Manitoba Tories table stand-pat budget
Pallister government plans $890M deficit at the end of its 1st fiscal year
Manitoba's new government plans to post an $890-million deficit at the end of its first fiscal year in power after making only modest changes to the province's finances.
The first provincial budget posted by the Progressive Conservative government, titled "Correcting the Course," calls for modest increases in spending for most provincial departments, some tax relief for low-income earners and a clawback of the seniors' school-tax rebate brought in by the previous NDP government.
Premier Brian Pallister's government plans to spend $890 million more than it receives in income on core government services for the 2016-17 fiscal year. That's more than twice the $422-million in red ink envisioned by the previous government under Greg Selinger for 2015-16, but a drop of $120 million from an actual deficit that was expected to be more like $1 billion.
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When Crown corporations, regional health authorities and other non-core government agencies are included, the deficit is expected to be $911 million at the end of 2016-17.
Finance Minister Cameron Friesen, Manitoba's sixth finance minister in eight years, said the Tories will balance the budget during their next term in office, which would begin in 2020 if they win the next provincial election.
Rather than defy Manitoba's balanced-budget legislation, Friesen plans to suspend it in 2017 with "legislation that provides Manitoba taxpayers with enforceable protection, including the restoration of their right to vote on major tax increases."
Friesen said his government is taking a careful approach toward balancing the budget after the NDP spent several years overstating revenues and understating expenses.
'Nothing hidden here'
"This is practical. There's nothing hidden here," Friesen said of the plan to wait until after 2020 to balance the budget. "We are relying on the advice of experts."
All but two government departments will see their budgets rise this year. Health and social services accounts for the greatest increases.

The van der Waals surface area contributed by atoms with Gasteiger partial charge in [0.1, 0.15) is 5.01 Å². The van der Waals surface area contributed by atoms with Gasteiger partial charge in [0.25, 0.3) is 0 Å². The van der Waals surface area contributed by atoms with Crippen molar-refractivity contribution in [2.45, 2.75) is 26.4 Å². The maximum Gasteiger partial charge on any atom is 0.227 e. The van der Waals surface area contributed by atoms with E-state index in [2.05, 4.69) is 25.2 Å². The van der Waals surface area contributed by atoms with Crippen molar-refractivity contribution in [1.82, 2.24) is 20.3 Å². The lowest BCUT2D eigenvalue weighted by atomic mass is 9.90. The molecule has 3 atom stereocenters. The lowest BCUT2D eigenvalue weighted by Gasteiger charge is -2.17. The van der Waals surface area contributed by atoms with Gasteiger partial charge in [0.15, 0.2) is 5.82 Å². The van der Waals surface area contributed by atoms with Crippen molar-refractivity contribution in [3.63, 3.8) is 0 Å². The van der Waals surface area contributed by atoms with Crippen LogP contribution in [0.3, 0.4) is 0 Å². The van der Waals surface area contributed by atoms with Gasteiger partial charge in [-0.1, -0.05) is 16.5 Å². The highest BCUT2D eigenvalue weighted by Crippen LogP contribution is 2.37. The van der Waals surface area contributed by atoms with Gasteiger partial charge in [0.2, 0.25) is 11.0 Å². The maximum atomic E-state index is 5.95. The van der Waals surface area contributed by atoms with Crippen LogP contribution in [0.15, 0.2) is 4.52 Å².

What's now known as Manitoba Health, Seniors and Active Living will receive an additional $300 million as its budget increases to $6 billion from $5.7 billion. The budget for the new Families Department will rise $100 million, to $1.9 billion from $1.8 billion.
On the other hand, the PCs have cut about $1 million from Manitoba Agriculture, whose budget drops to $180 million from $181 million last year. The budget for the executive council, which includes the premier's office, declines $200,000, to $4.1 million from $4.3 million.
The cut to agriculture funding is symbolic for a government with a strong rural political base, as the PCs captured every Manitoba seat outside of Winnipeg except for three northern ridings. Friesen characterized the drop as good news.
"Commodity prices have been strong. Part of the decrease you're seeing represents a drop in [crop] insurance payment amounts," he said.
Pallister said the delay on balanced budget legislation was the result of charting a new course.
Clawback to seniors' property tax credit
The province also intends to save $37 million a year by clawing back on the seniors' property-tax credit, which used to offer homeowners as much as $470 a year in rebates. Now, seniors with family incomes over $63,500 will receive no rebate on their provincial taxes, while those with family incomes between $40,000 and $63,500 will receive smaller rebates.
"Tax policy must be principled," Friesen said during the budget lockup. "Those seniors who actually need the support will continue to receive it."